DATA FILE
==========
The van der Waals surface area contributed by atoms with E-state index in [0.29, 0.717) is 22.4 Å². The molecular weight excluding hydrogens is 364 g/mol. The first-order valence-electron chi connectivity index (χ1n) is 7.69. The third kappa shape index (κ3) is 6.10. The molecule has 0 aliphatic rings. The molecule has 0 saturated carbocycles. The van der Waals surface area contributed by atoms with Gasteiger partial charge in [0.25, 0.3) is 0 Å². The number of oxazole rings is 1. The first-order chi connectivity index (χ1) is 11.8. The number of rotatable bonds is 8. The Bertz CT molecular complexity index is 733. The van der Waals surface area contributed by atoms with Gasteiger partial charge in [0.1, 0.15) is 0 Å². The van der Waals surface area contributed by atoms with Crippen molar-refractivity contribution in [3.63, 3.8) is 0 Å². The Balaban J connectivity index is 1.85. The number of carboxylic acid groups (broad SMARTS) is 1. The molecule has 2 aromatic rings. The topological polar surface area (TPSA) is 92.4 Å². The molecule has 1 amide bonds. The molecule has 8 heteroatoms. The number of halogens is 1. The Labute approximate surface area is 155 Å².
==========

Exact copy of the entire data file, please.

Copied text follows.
The van der Waals surface area contributed by atoms with E-state index in [0.29, 0.717) is 22.4 Å². The molecular weight excluding hydrogens is 364 g/mol. The first-order valence-electron chi connectivity index (χ1n) is 7.69. The third kappa shape index (κ3) is 6.10. The molecule has 0 aliphatic rings. The molecule has 0 saturated carbocycles. The van der Waals surface area contributed by atoms with Gasteiger partial charge in [0.25, 0.3) is 0 Å². The number of oxazole rings is 1. The first-order chi connectivity index (χ1) is 11.8. The number of rotatable bonds is 8. The Bertz CT molecular complexity index is 733. The van der Waals surface area contributed by atoms with Gasteiger partial charge in [0.1, 0.15) is 0 Å². The van der Waals surface area contributed by atoms with Crippen molar-refractivity contribution in [3.63, 3.8) is 0 Å². The Balaban J connectivity index is 1.85. The number of carboxylic acid groups (broad SMARTS) is 1. The molecule has 2 aromatic rings. The topological polar surface area (TPSA) is 92.4 Å². The molecule has 1 amide bonds. The molecule has 8 heteroatoms. The number of halogens is 1. The Labute approximate surface area is 155 Å².